Singapore spinoff

National University of Singapore

National University of Singapore

The National University of Singapore's Kent Ridge Campus would be the site of the proposed Yale-NUS College. View full image

All this blue-sky thinking is heady stuff. But even the most enthusiastic backers of the new college concede that Singapore’s government is a valid cause for concern. Singapore is a more open society than China—where Yale already has many partnerships and programs, though none this big—but its people live under restrictions that Americans would find unacceptable in their own country.

The People’s Action Party, headed by Lee Hsien Loong and before him by his father, Lee Kuan Yew, has ruled the country since Singapore gained its independence in 1965. Human rights advocates are critical of the government’s use of capital punishment, especially in drug-possession cases; its use of criminal libel laws to silence its critics; and its rules against public protest. Many Americans who know nothing else about Singapore remember the 1994 caning of an 18-year-old American who had been convicted of spray-painting cars and other acts of criminal mischief.

In terms of academic freedom, President Levin says that Yale’s investigations have shown that “what’s taught in the classroom, and student and faculty expression on campus, are essentially uncontrolled, free, and open. Faculty publications in the scholarly literature are similarly not censored.” He acknowledges that Yale officials were concerned this summer when British author Alan Shadrake was arrested when he visited Singapore to promote a new book that criticizes the country’s use of the death penalty. (His trial began late in October; he could face jail time.) But Levin says the Shadrake case, while troubling, concerned a polemical book for a general audience, and scholarly works are treated differently.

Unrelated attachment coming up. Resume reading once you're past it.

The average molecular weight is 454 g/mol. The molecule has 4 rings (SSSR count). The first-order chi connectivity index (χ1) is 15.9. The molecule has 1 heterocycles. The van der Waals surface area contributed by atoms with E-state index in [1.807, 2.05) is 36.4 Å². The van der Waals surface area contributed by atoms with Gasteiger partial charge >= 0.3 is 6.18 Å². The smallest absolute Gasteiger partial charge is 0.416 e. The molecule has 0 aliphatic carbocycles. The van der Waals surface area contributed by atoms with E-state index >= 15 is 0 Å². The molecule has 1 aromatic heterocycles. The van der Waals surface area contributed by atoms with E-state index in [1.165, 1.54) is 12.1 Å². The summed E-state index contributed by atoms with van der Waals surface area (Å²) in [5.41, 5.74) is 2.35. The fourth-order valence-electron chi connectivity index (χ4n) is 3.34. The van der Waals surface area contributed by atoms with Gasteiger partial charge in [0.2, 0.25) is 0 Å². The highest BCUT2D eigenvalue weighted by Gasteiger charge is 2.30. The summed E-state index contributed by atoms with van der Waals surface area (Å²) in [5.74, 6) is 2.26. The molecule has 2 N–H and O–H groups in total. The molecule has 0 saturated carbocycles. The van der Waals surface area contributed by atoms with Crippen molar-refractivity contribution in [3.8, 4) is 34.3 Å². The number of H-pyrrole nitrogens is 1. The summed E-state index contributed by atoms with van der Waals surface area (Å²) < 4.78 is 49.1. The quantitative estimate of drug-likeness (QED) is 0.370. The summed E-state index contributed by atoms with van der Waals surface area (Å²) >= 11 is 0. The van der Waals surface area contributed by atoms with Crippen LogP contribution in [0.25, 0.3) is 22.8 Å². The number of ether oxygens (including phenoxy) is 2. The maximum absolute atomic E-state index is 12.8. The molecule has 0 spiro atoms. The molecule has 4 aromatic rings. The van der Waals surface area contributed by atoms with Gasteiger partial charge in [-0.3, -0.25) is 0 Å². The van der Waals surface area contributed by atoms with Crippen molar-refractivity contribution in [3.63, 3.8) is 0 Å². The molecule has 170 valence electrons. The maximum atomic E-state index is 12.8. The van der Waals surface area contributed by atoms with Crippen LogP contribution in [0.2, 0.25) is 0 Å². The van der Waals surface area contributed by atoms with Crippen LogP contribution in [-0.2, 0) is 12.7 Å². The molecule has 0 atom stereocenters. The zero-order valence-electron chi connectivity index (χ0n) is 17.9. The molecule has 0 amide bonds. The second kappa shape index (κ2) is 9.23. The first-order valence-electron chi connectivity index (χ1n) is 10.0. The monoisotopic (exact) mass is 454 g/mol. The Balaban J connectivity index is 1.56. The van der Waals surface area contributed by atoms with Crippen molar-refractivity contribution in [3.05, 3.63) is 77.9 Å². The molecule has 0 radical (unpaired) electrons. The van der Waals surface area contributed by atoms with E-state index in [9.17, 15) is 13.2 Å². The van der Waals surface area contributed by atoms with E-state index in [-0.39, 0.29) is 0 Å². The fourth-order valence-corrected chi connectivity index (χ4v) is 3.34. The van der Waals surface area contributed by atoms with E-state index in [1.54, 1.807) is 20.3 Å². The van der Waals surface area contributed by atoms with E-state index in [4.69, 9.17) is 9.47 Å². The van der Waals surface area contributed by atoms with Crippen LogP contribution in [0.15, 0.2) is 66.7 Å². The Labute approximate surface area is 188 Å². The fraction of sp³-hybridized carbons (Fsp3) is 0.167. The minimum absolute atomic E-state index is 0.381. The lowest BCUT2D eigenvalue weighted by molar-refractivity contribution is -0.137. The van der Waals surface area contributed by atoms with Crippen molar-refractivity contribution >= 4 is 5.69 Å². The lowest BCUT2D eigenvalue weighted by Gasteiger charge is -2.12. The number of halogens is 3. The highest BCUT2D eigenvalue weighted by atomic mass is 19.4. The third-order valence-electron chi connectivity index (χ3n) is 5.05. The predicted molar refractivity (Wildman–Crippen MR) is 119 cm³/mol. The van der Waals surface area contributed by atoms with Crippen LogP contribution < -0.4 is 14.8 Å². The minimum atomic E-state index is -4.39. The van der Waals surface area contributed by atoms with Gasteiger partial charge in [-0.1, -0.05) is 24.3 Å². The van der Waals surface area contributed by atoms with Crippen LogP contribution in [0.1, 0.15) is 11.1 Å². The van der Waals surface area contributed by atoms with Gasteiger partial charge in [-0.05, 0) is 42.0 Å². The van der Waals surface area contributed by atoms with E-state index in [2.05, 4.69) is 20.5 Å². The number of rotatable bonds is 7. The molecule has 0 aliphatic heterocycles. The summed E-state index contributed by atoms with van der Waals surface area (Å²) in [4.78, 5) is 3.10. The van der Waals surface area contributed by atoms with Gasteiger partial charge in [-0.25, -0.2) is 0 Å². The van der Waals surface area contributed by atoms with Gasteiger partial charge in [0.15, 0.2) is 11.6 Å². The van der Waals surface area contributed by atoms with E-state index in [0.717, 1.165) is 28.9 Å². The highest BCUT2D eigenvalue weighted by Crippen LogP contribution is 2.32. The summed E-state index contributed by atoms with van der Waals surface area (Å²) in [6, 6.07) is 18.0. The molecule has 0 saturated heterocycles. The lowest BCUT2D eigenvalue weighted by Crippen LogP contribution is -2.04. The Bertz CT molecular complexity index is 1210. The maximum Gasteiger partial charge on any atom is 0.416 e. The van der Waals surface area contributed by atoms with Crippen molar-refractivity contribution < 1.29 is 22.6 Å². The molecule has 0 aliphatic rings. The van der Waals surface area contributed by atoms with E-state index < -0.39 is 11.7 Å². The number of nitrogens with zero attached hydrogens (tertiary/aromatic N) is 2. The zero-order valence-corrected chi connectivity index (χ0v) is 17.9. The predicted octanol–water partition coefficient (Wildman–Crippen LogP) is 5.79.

Lance Lattig, a researcher on Singapore for Amnesty International, says academic freedom in Singapore is in the eye of the beholder. “If you ask people who are on faculty in a country ‘how is academic freedom?’ they’ll say it’s fine, but if you ask people who have had to leave because the authorities have given them problems, they’ll say it’s atrocious.” One academic who left Singapore (after running for office as an opposition candidate) is James Gomez, who is now at Monash University in Australia. Gomez writes in an e-mail that an American-style liberal arts environment in Singapore “is clearly not possible because of self-censorship practiced by academics and university administrators.” He adds that it is “just a matter of time before an issue blows up directly in Yale’s face.”

University Secretary and Vice President Linda Koch Lorimer ’77JD says the administration has received 290 e-mails from alumni and 25 from faculty about the plan, with 72 percent of alumni and 64 percent of faculty expressing full support and 11 percent and 8 percent opposed, respectively. Not many faculty at Yale have spoken out against the college plan—few attended a series of forums for faculty to make their views heard—but those who have cite both philosophical and practical problems in collaborating with the Singaporean government.